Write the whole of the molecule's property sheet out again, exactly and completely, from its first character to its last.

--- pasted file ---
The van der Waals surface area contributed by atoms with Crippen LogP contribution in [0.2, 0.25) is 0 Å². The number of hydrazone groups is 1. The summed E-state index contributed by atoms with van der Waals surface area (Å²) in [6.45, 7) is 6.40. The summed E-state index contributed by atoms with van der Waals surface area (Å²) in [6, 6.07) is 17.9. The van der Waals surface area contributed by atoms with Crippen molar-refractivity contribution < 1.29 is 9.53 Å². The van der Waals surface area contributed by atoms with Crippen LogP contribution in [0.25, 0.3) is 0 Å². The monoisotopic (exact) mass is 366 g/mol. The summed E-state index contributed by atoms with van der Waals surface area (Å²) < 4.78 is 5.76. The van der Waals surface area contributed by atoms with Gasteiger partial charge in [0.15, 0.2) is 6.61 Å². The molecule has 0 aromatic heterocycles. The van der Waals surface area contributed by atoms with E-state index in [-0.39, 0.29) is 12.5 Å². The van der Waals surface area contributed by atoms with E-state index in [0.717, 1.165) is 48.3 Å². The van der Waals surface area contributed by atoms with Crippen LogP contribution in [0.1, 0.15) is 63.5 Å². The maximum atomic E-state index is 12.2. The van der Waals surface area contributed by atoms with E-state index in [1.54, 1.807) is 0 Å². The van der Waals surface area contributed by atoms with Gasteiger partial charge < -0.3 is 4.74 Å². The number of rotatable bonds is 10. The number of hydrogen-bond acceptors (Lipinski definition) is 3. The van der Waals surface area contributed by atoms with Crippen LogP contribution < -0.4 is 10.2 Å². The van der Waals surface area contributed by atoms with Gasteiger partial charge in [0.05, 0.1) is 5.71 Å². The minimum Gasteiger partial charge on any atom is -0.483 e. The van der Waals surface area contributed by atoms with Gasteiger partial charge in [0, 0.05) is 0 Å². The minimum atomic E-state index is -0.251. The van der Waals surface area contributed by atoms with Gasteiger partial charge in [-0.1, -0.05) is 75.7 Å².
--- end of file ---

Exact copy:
The van der Waals surface area contributed by atoms with Crippen LogP contribution in [0.2, 0.25) is 0 Å². The number of hydrazone groups is 1. The summed E-state index contributed by atoms with van der Waals surface area (Å²) in [6.45, 7) is 6.40. The summed E-state index contributed by atoms with van der Waals surface area (Å²) in [6, 6.07) is 17.9. The van der Waals surface area contributed by atoms with Crippen molar-refractivity contribution < 1.29 is 9.53 Å². The van der Waals surface area contributed by atoms with Crippen LogP contribution in [0.25, 0.3) is 0 Å². The monoisotopic (exact) mass is 366 g/mol. The summed E-state index contributed by atoms with van der Waals surface area (Å²) < 4.78 is 5.76. The van der Waals surface area contributed by atoms with Gasteiger partial charge in [0.15, 0.2) is 6.61 Å². The molecule has 0 aromatic heterocycles. The van der Waals surface area contributed by atoms with E-state index in [-0.39, 0.29) is 12.5 Å². The van der Waals surface area contributed by atoms with E-state index in [0.717, 1.165) is 48.3 Å². The van der Waals surface area contributed by atoms with Crippen LogP contribution in [0.1, 0.15) is 63.5 Å². The maximum atomic E-state index is 12.2. The van der Waals surface area contributed by atoms with E-state index in [1.54, 1.807) is 0 Å². The van der Waals surface area contributed by atoms with Gasteiger partial charge < -0.3 is 4.74 Å². The number of rotatable bonds is 10. The number of hydrogen-bond acceptors (Lipinski definition) is 3. The van der Waals surface area contributed by atoms with Crippen LogP contribution < -0.4 is 10.2 Å². The van der Waals surface area contributed by atoms with Gasteiger partial charge in [0.05, 0.1) is 5.71 Å². The minimum Gasteiger partial charge on any atom is -0.483 e. The van der Waals surface area contributed by atoms with Gasteiger partial charge in [0, 0.05) is 0 Å². The minimum atomic E-state index is -0.251. The van der Waals surface area contributed by atoms with Gasteiger partial charge in [-0.1, -0.05) is 75.7 Å².